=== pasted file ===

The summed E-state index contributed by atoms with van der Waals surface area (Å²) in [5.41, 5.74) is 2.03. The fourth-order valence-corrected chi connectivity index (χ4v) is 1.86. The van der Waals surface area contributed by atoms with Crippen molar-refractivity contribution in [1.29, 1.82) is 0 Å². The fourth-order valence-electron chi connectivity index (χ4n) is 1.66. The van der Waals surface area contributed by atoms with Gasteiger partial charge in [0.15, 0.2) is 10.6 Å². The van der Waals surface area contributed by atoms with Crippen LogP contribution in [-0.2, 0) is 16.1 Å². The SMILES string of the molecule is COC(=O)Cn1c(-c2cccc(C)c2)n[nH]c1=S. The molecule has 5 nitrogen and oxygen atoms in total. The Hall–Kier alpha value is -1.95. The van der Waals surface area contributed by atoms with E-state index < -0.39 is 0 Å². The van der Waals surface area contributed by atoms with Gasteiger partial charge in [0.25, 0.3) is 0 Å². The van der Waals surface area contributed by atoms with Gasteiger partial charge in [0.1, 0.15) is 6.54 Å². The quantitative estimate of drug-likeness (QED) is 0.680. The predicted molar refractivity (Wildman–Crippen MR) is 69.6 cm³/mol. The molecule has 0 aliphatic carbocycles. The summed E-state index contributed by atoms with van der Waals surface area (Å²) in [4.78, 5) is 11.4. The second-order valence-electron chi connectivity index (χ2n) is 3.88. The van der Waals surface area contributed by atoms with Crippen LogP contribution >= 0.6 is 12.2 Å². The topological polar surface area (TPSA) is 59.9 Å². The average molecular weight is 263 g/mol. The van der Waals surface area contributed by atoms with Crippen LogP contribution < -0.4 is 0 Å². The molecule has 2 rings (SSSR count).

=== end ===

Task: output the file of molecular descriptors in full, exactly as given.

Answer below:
The summed E-state index contributed by atoms with van der Waals surface area (Å²) in [5.41, 5.74) is 2.03. The fourth-order valence-corrected chi connectivity index (χ4v) is 1.86. The van der Waals surface area contributed by atoms with Crippen molar-refractivity contribution in [1.29, 1.82) is 0 Å². The fourth-order valence-electron chi connectivity index (χ4n) is 1.66. The van der Waals surface area contributed by atoms with Gasteiger partial charge in [0.15, 0.2) is 10.6 Å². The van der Waals surface area contributed by atoms with Crippen LogP contribution in [-0.2, 0) is 16.1 Å². The SMILES string of the molecule is COC(=O)Cn1c(-c2cccc(C)c2)n[nH]c1=S. The molecule has 5 nitrogen and oxygen atoms in total. The Hall–Kier alpha value is -1.95. The van der Waals surface area contributed by atoms with E-state index < -0.39 is 0 Å². The van der Waals surface area contributed by atoms with Gasteiger partial charge in [0.25, 0.3) is 0 Å². The van der Waals surface area contributed by atoms with Gasteiger partial charge in [0.1, 0.15) is 6.54 Å². The quantitative estimate of drug-likeness (QED) is 0.680. The predicted molar refractivity (Wildman–Crippen MR) is 69.6 cm³/mol. The molecule has 0 aliphatic carbocycles. The summed E-state index contributed by atoms with van der Waals surface area (Å²) in [4.78, 5) is 11.4. The second-order valence-electron chi connectivity index (χ2n) is 3.88. The van der Waals surface area contributed by atoms with Crippen LogP contribution >= 0.6 is 12.2 Å². The topological polar surface area (TPSA) is 59.9 Å². The average molecular weight is 263 g/mol. The van der Waals surface area contributed by atoms with Crippen LogP contribution < -0.4 is 0 Å². The molecule has 2 rings (SSSR count).